8.21.2009

Quiet animals.

slab roller + clay

+ circle cutter

- excess clay

+ makers mark and star stamp

+ corn starch

(flip over) + rib

+ linocut hedgehog stamp + brayer + underglaze + old glass thingy



+ mold form

+ 24 hours

+ clear glaze


+ kiln magic


= quietanimals.etsy.com

9 comments:

jimgottuso said...

cool post... love to see the progression of a technique, very cool

Linda Starr said...

Great demo thanks. I know nothing about lino cuts, but hope to learn more about them.

Amanda said...
This comment has been removed by the author.
jeanette said...

Amanda- where did your comment go? I was just coming to comment on your comment and now it is gone! You are correct, it does contain lead, but it also says food-safe....so what does that mean???

(it was just a random bottle of low fire clear at the studio, I saw the food-safe label but didn't read the rest...I just assumed it would be lead-free...)

So does that mean that some glazes containing lead can be food-safe?

Anyone?

(I'm confused now.)





ps- thanks jim and linda, I'm hoping to do more "process" post soon!

Gina said...

Excellent post - I too enjoy seeing the process. About the lead issue here is some information that addresses the issue ... http://www.frogpondpottery.com/pottalk/lead.htm

jeanette said...

Thank you for the link, Gina!

Guess I will be remaking all of my animal bowls!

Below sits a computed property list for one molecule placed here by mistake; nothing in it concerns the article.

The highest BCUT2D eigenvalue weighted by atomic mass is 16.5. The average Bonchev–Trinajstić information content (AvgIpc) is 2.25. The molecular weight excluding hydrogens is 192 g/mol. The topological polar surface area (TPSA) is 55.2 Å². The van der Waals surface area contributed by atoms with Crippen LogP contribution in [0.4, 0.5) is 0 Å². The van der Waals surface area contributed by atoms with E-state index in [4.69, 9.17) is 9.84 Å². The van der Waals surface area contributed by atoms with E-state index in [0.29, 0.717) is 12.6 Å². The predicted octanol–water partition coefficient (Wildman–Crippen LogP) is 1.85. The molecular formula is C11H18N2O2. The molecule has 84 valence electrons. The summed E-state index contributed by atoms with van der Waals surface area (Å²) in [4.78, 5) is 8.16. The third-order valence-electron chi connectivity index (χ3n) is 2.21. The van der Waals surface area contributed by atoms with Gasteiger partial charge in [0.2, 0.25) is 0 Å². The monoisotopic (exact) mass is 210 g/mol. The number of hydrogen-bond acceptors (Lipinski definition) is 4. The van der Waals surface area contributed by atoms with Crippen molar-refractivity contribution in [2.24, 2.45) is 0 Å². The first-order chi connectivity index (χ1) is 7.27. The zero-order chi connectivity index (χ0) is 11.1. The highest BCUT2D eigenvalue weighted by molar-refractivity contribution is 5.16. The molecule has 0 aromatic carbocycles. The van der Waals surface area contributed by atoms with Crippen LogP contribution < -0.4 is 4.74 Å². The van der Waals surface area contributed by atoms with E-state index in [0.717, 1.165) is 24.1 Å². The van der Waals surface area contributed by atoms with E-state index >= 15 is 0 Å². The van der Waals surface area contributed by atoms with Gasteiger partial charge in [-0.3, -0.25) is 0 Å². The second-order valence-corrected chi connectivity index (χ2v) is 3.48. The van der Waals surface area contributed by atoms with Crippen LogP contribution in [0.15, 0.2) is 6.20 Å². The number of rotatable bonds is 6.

And thank you Amanda for bringing it to my attention! I feel really really really lame that I didn't notice it for myself.

Amanda said...

Ah, I did some research and found that is IS foodsafe. Scared the crap out of me at first when I saw it, but Mayco's a bic company and really secure in their claims.

Amanda said...

Even with Mayco's assurances and security in their testing, and firing the ^04 glaze to ^6 (which they also claim safe), I don't think I'll use it, for the multiple reasons JH mentions- particuarly the copper issues and kiln contamination. Even a huge company can't be 100%. These days you can't be too safe as a seller, even if you declare them lead-based glazes, you could get sued.
And no one wants to be responsible for someone getting some sort of lead poisioning, or having birth defects or the like. Not a cool prospect. It would seem, though, that some folks in my studio have used it with abandon. Makes me wonder about possible contamination of shared kilns- and not just lead, but chrome fuming, and other possibly hazardous materials.
Makes for some interesting thoughts on studio safety, especially in a shared environment.

shannonmarie said...

I love your pottery, and the step-by-step post. My cousin makes a lot of pottery. I've really treasured each piece he's made me. I want to learn, too.